This week, I made the quarterly payments on my life insurance policies and I stopped in at the Aero Club du Roussillon to inquire about taking flying lessons. I'm hoping the two events are not related.
I've wanted to learn to fly for a long time, but have heretofore deferred to family members who were convinced my flying would be as aggressive and occasionally dangereuse as my driving, and I'd surely kill myself.
Perhaps so, but I doubt it.
So when I return to Argeles-sur-mer in November, I will take a medical exam (no reason I should not pass - had my first completely clean physical in recent memory this spring), obtain a French FFA license, and sign up with an instructor for my 2nd time ever in a real cockpit.
The first time was last September when I flew upside down - on purpose - with APS upset recovery instructor Randy Brooks. I didn't takeoff nor land the Excel 300 aerobatic airplane, but I did have my hand on the stick and was in control for awhile ... and it was exhilerating.
I've always said flying was in my DNA. My great uncle, from whom I get the name Richard, was a pioneering aviator in the 1920s and 30s, a colleague of Charles Lindbergh. Richard Bennett served in the American Expeditionary Forces in France in WWI, started the first airport in Binghamton NY, competed in the air races of the day which helped popularize aviation, and taught parachute jumping (something else I plan to do - just over the border in Spain.) My dad was part of the 'Fabled Fifteen' Navy Helldiver squadron in WWII.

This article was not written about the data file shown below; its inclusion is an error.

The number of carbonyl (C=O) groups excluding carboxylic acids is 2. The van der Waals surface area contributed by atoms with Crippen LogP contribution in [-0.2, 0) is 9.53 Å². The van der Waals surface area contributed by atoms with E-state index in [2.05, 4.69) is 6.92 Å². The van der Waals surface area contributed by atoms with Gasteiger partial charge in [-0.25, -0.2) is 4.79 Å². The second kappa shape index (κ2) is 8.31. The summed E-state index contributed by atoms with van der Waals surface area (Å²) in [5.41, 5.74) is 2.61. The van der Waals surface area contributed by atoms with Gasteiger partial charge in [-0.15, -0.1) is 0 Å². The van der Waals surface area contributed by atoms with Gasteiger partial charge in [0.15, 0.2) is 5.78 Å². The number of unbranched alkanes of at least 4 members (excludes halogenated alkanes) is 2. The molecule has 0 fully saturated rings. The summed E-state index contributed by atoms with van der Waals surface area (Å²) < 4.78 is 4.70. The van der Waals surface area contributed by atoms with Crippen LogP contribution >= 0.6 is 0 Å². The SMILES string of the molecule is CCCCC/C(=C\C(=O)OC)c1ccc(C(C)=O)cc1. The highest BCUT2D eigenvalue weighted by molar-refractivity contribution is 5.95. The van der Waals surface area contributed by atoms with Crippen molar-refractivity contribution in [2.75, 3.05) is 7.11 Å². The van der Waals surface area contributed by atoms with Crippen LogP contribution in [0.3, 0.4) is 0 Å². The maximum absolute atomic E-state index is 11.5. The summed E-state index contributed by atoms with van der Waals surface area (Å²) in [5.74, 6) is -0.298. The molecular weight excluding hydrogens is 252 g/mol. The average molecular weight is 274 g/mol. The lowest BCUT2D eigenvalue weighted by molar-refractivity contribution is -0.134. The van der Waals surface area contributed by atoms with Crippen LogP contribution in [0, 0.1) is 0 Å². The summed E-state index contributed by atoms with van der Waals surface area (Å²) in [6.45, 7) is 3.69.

I'm looking forward to soaring over the south of France, looking down on the village and the beach from a few thousand feet, and gaining confidence in handling the controls and reading the instruments. The Aero Club leader said after about 10 hours, I'd be able to solo. Wonder how soon I can take passengers? Any volunteers?